“Possibly if I hadn’t managed on that side of the world, I may need had the identical skepticism,” Postecoglou said. The dearth of time, though, meant he didn’t have much selection. He gave Furuhashi his debut before he had even trained along with his recent teammates. “He’d only had lunch with them once,” Postecoglou said.

The chance, though, paid off so well — Furuhashi would end his first season in Scotland with 12 goals in 20 league games — that by December, Postecoglou was completely happy to return. This time, he returned with three players: Reo Hatate, Yosuke Ideguchi and Daizen Maeda, a former charge from his time at Yokohama. All but Ideguchi are prone to start against Real Madrid on Tuesday.

Postecoglou has been keen to emphasize that, though all 4 players are Japanese, they mustn’t be grouped together. “They’re different people; they’re different players,” he said earlier this 12 months. “They’re all totally different. All of them have different personalities. They’ve had different careers to this point, they usually offer something different to the club.”

They’re all, though, proof that Postecoglou was correct to discover his knowledge of the Japanese market as a possible advantage.

Though there are sufficient Japanese players in Europe — primarily clustered in Germany, Belgium and Portugal — that earlier this 12 months Hajime Moriyasu, the national team coach, could name a whole squad and not using a single J League player, few European teams employ everlasting scouts in Japan.

Indeed, until relatively recently, even those that sent representatives to scour the J League for players found it was not particularly easy. This was not simply because of the price and distance of travel, but because all the league’s games tended to kick off at the identical time, meaning every week’s trip might yield the prospect to absorb just one or two matches.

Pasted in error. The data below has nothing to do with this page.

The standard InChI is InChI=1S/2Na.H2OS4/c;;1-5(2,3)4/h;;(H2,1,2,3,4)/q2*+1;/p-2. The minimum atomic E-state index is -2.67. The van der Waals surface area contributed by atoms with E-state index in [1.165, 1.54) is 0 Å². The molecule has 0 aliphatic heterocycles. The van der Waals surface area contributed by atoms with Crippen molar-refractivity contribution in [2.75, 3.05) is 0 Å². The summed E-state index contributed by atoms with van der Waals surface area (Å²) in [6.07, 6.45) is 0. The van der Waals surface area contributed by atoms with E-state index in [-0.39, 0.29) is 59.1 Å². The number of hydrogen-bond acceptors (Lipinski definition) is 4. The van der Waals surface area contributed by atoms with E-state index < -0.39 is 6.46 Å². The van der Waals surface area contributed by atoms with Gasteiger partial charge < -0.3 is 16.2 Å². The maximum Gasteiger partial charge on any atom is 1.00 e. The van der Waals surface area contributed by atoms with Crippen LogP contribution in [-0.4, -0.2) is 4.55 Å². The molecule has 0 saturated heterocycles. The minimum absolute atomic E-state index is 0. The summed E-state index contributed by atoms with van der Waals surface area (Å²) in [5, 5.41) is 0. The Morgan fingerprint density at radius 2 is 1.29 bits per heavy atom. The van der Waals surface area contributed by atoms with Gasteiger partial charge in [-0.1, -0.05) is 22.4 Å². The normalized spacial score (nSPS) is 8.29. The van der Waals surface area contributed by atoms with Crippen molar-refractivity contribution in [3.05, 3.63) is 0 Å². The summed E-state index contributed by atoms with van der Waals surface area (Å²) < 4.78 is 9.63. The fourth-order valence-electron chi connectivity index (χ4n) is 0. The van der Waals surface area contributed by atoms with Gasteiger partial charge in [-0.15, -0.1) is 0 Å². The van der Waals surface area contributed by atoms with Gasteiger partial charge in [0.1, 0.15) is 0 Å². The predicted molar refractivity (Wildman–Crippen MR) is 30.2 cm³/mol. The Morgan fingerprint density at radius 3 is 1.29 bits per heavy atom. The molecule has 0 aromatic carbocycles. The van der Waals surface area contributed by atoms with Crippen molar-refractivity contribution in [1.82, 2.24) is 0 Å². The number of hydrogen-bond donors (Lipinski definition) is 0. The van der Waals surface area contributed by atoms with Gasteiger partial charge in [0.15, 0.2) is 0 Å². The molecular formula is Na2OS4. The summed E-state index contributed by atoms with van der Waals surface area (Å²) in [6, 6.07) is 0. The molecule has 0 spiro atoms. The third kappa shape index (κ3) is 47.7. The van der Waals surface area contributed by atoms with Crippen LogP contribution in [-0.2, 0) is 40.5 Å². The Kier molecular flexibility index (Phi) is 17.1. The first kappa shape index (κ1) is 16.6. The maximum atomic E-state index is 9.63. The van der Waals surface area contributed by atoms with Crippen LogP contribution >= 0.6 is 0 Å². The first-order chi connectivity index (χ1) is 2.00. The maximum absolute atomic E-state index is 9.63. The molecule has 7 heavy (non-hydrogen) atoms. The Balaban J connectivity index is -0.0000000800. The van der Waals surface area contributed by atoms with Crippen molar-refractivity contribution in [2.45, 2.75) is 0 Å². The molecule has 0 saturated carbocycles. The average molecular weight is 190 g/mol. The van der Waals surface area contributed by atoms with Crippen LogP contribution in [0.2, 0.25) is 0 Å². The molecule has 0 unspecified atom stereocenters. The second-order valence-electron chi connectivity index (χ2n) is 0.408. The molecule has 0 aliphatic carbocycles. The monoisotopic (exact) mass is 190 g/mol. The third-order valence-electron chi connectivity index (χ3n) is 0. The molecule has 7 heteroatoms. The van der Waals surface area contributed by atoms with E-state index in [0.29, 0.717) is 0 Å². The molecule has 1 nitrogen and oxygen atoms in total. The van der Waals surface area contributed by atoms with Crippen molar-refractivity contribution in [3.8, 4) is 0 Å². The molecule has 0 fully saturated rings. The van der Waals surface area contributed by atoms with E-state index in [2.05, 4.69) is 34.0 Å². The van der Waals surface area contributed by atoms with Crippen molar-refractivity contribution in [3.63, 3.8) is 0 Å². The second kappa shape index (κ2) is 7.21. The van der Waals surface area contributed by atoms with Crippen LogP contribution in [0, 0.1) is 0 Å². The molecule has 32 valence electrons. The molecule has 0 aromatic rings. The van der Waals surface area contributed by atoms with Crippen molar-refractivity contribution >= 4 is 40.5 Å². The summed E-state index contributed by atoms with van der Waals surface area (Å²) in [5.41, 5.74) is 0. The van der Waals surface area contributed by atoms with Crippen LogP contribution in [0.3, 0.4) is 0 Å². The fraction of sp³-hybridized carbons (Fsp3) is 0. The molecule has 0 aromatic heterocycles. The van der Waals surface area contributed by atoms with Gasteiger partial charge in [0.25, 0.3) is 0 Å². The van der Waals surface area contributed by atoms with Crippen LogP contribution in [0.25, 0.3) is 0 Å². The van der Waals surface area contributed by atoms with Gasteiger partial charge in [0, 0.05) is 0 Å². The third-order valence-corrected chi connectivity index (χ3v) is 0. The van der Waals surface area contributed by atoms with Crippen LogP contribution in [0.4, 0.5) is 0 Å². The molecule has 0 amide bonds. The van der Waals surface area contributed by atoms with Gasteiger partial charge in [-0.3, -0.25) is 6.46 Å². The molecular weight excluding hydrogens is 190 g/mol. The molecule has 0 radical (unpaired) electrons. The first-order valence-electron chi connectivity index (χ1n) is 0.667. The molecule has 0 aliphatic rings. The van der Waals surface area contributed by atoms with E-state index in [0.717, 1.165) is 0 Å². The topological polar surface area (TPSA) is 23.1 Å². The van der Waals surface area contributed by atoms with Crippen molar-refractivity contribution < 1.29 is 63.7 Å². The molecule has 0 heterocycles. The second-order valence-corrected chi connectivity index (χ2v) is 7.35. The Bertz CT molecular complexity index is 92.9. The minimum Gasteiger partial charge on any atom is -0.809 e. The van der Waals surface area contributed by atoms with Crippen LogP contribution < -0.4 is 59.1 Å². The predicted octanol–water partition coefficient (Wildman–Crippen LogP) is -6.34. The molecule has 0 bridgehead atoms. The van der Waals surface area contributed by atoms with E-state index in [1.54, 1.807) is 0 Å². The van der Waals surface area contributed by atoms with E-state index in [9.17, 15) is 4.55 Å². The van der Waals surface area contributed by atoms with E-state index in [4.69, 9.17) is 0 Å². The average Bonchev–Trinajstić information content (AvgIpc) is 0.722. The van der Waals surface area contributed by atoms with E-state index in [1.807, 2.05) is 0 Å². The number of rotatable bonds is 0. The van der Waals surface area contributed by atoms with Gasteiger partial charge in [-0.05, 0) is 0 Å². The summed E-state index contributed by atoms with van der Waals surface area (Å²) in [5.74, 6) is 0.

Likewise, few European agencies have a footprint in Japan, disconnecting the country from the networks that may play a significant role in player recruitment. Those difficulties disincentivized European teams from looking too closely on the Japanese market. Celtic engaged only due to Postecoglou’s firsthand knowledge: “I’ve got that added advantage of knowing the market,” he said. “Once I took over I used to be definitely going to make use of that expertise.”

In doing so, he has helped to make Celtic a paradigm. Due to Postecoglou’s connections, Celtic has been capable of retool its squad for a fraction of the price it could have taken to accumulate equivalent players from Europe, enabling the club to beat at the very least a bit of the financial drawback it experiences just by virtue of calling a comparatively small country — and by extension television market — home.

It’s an approach the club has began to construct on. It has appointed Mark Lawwell, one other alumnus of Yokohama — and the City Football Group network that runs the club — to oversee its recruitment division. Even before his official appointment, Postecoglou was bringing in players not only from England’s lower leagues, the standard hunting ground for Scottish clubs, but from Russia and Argentina, Poland and Israel.

The approach also makes the Celtic Postecoglou has built an example other clubs in its station — the champions cut adrift by the gathering of power and wealth by Europe’s major leagues — can follow. Those teams don’t all the time have the time, or resources, that the continent’s true giants can match. Through the use of a bit knowledge, though, by finding something where scarcely anybody else has looked, they will level the playing field, just a bit.